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Film Review: Disney's Frozen

Updated on September 1, 2015

Introduction to This Review

There has been nothing but a veritable avalanche of hype surrounding this movie. Many progressive, liberal critics are praising the film for its progressive portrayal of women and for having original twists on old Disney tropes.

So I went into Frozen expecting it to be good, but I really don't think it's the most progressive Disney movie to date, and I think reviewers like this one are seriously undermining the examples of strong female characters from previous Disney movies by saying that it's "the most progressive", but it certainly is in many ways.

However, it is a movie that, as a story, sparkles with innovation and subversion. However, unlike Shrek or Enchanted, the whole movie doesn't focus on this subversion of classic Disney/fairy tale tropes, but plays with them more subtly and sometimes unexpectedly.

So, first of all, Spoiler Alert, everything that follows may and probably will contain spoilers, so I'd recommend watching the film before reading the rest of this.

Plot Summary:

Elsa and Anna are two sister princesses in a kingdom called Arendelle. As children, Elsa, the older one, develops an ability to make ice and snow appear and to manipulate them. However, she can't control these powers well because they seem to be influenced strongly by her emotions. When she makes snow and plays with Anna in the palace one night, Anna gets hurt by accident. The girls' parents consult a mystical troll elder who tells them that he can heal Anna, but that the only way to protect her and the kingdom in the future is for Elsa to shut herself away from all human contact, inside a room in the castle. They also erase all of Anna's memories of the power that Elsa possesses so that she can hide her powers. Unfortunately though, she can never tell her younger sister why she has to hide herself away from people.

Then mom and dad die, which makes Elsa queen. For Elsa's coronation, the castle is opened for a ball, Elsa controlling her powers by a combination of glove-wearing and stoicism, and Anna is thrilled to finally be allowed to make real social connections for the first time in her life. At this ball, she meets a prince, and it seems like love at first sight/song. However, she asks Elsa for her blessing to marry said prince and she refuses, telling Anna that she's being too reckless to ask to marry someone she's just met.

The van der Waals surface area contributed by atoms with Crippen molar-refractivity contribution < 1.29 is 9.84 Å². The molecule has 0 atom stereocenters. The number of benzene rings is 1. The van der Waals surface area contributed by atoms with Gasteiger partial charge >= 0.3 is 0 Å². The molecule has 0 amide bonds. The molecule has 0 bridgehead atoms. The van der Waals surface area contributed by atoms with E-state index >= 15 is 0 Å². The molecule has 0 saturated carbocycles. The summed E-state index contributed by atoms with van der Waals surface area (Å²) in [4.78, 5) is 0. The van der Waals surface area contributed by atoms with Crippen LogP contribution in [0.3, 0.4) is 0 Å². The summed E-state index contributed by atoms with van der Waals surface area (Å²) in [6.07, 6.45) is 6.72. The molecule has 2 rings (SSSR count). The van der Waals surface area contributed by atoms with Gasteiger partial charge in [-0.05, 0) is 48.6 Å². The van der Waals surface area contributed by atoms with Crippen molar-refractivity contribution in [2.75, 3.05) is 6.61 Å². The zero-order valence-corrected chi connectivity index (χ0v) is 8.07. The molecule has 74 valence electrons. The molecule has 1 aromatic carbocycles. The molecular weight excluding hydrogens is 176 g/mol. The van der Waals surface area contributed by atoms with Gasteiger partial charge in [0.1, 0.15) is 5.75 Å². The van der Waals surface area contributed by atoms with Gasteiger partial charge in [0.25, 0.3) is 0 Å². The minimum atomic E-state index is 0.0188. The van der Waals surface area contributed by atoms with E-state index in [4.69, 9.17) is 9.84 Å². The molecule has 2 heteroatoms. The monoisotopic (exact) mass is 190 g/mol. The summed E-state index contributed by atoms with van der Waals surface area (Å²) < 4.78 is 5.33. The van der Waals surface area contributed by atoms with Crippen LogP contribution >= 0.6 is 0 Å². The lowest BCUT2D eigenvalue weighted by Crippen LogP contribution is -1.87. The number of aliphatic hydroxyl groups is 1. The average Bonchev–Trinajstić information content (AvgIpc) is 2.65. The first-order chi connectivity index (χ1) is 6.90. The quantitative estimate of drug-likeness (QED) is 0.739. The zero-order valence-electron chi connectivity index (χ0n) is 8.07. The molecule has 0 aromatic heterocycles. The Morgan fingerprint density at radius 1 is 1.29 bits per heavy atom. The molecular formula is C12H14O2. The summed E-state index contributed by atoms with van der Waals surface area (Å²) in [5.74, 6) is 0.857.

So, of course, things don't go so well with this ball, and Elsa ends up using her powers, publicly revealing her long-hidden secret, and creating a huge snowstorm in summer. She flees the castle and the city, going deep into the wilderness. Anna's prince fiancé is reluctant to let her go alone, but Anna insists on riding by herself to go seek Elsa out and try to reason with her.

On the way, she meets Kristoff, a hardworking but sometimes sarcastic young lad who sells ice, his reindeer, a shopkeeper, and... a talking snowman named Olaf, created by Elsa who perhaps made him while remembering all the times as a kid when Anna would ask her to make her a snowman. Since Olaf has never known anything but winter in his short life, he sings about wanting to experience heat and summer, almost seeming to not know that doing so will kill him.

So Anna and Kristoff and reindeer and snowman go off looking for Elsa and find a huge, magnificent ice palace she's created using her powers. Anna decides to go talk to her alone, but things don't end well.

Flash back to the castle back in the city, and it turns out Anna's "prince charming" isn't who the audience thought he was either. He was simply an ambitious man looking to marry Anna, arrange accidents for the sisters, and become king, because he was 13th in line behind 12 brothers and knew he had no chance of inheriting his kingdom back home (I guess he would simply rather murder fewer than 12 people for a kingship).